Quarterly Review of Biology

"Historically meticulous and acute...An accomplished book—handsome in design and impressive in execution."


"Highly recommended not only for professional studies but for the general enjoyment of Haeckel’s and his contemporaries’ illustrations."

Bulletin of the History of Medicine

“Nick Hopwood’s book will certainly be welcomed not only by specialist historians of science, but also by a wider public interested in science. … [I]t maintains a fluent style, intelligible for readers with no background in the subject."


"Hopwood’s book capitalizes on recent trends in the historiography of science that move away from the traditional emphasis on scientific ideas and toward analyses of scientists’ political and cultural interests, scientific practices and material culture, the history of the book and printing, and visual representation. He shows us the power of these approaches by bringing them all to bear on a puzzling historical case and a set of images with a long afterlife of changing meanings and uses."

Sander Gliboff | Journal of Modern History

“[Hopwood’s] book shows two things especially impressively: the often hidden and precisely for that reason so effective influence of past pictures on today's ideas, and the indispensability of the appropriate contextualization of historical artefacts....Pictures have their own lives, hard for even their makers to control. Anyone who doubted that will change their minds after reading this book.” 


“A splendid book … of which a German translation would be desirable.”

Der Standard

"Haeckel’s Embryos captivates through the seemingly inexhaustible number of pictures and a narrative style that brings every moment to life."


“The story of Haeckel’s embryos has been told many times, …yet, this volume represents the most complete and detailed account of it, rich in facts and illustrations, so that we can perhaps consider it as the definitive version of a thrilling case in the history of science.” 


"The high-grade book design and the attractive quality of the illustrations are in every way the equal of Haeckel’s Art Forms in Nature … Anyone who wants to gain a quick and good-value understanding of this interesting topic in the history of biology should take a look at this clearly and readably written book."

Sudhoffs Archiv

"Hopwood’s investigation of Haeckel's embryo images is all that the images themselves have been: arresting, rhetorically powerful, beautifully illustrated, and perplexing, but this time in the best possible sense. Hopwood leaves the reader in a state of productive uncertainty about things concerning which one should beware of being too sure.” 

Common Knowledge

"This book masterfully reconstructs the controversies surrounding Ernst Haeckel’s infamous diagrams comparing the embryos of different species. Hopwood’s powerful and compelling narrative reveals how these images became enmeshed in fundamental questions about visual representation, scientific fraud, relations between science and religion, and interactions between scientists and their publics. Haeckel’s Embryos is a transformative study of scientific controversy that should be required reading for every student of science.”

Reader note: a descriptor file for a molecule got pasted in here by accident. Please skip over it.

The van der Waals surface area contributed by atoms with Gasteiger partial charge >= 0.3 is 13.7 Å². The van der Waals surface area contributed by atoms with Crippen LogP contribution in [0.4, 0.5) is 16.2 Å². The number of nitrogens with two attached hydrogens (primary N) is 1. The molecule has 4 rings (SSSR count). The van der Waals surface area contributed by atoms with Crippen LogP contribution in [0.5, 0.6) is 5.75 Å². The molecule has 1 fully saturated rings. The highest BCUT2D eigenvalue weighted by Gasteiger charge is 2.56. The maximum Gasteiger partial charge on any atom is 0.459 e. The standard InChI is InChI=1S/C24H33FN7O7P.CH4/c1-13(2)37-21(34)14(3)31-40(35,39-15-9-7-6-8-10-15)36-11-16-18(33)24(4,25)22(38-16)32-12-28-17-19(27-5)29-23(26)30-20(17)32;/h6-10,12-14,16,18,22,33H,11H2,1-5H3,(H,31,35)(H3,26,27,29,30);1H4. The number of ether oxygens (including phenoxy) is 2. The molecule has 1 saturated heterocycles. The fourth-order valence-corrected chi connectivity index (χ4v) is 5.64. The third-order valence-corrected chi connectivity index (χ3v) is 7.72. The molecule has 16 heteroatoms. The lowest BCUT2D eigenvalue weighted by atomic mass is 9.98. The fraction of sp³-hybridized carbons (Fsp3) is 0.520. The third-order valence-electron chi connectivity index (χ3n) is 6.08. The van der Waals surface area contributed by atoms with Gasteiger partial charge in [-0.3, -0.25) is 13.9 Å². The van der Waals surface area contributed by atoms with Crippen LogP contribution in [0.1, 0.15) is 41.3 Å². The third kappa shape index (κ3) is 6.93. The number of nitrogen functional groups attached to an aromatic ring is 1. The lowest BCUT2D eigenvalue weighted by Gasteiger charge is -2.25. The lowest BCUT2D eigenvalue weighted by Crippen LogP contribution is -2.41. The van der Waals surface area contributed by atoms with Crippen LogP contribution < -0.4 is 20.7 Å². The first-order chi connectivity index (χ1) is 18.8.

Michael R. Dietrich, coeditor of Outsider Scientists: Routes to Innovation in Biology

"Ernst Haeckel, the best known German Darwinist of his day, was also the most controversial. For nearly a century and a half his widely circulated series of animal and human embryos, illustrating common descent, have prompted charges of forgery and fraud from scientific, religious, and political critics. Antievolutionists, especially advocates of intelligent design, have been among his most outspoken detractors. One can only hope that Hopwood’s scrupulously researched and evenhandedly argued book will finally lay these longstanding controversies to rest."

Ronald L. Numbers, author of Galileo Goes to Jail and Other Myths about Science and Religion

"Hopwood has written a meticulous and engaging history that sets a high bar for future print and visual culture studies. Haeckel’s Embryos shows the material, intellectual, and cultural conditions under which the hidden is rendered visible and the visible rendered standard, amidst contestation at every turn. Open it, and—after you have recovered from its spectacular images—read it, for this is history of science at its best."

Lynn K. Nyhart, Vilas-Bablitch-Kelch Distinguished Achievement Professor, History of Science, University of Wisconsin–Madison

"Certain images in science capture the imagination and take on a life of their own. In this excellent book, surely the definitive account of the afterlife of scientific images, Hopwood examines the most iconic pictures of vertebrate embryos, those first produced by German evolutionist Ernst Haeckel in 1868. These images have been repeatedly caught up in anti-Darwinist debates and to this day have been subject to charges of scientific fraud. In tracking Haeckel’s embryos, Hopwood restores the full sound and fury of history to the act of looking at what humans are and where we came from."

Trevor Pinch, Cornell University

Table of Contents

1          Icons of Knowledge
2          Two Small Embryos in Spirits of Wine
3          Like Flies on the Parlor Ceiling
4          Drawing and Darwinism
5          Illustrating the Magic Word
6          Professors and Progress
7          Visual Strategies
8          Schematics, Forgery, and the So-Called Educated
9          Imperial Grids
10        Setting Standards
11        Forbidden Fruit
12        Creative Copying
13        Trials and Tributes
14        Scandal for the People
15        A Hundred Haeckels
16        The Textbook Illustration
17        Iconoclasm
18        The Shock of the Copy

Works Cited


British Society for the History of Science: Pickstone Prize

SHARP: SHARP-DeLong Book History Prize
Honorable Mention

History of Science Society: Suzanne J. Levinson Prize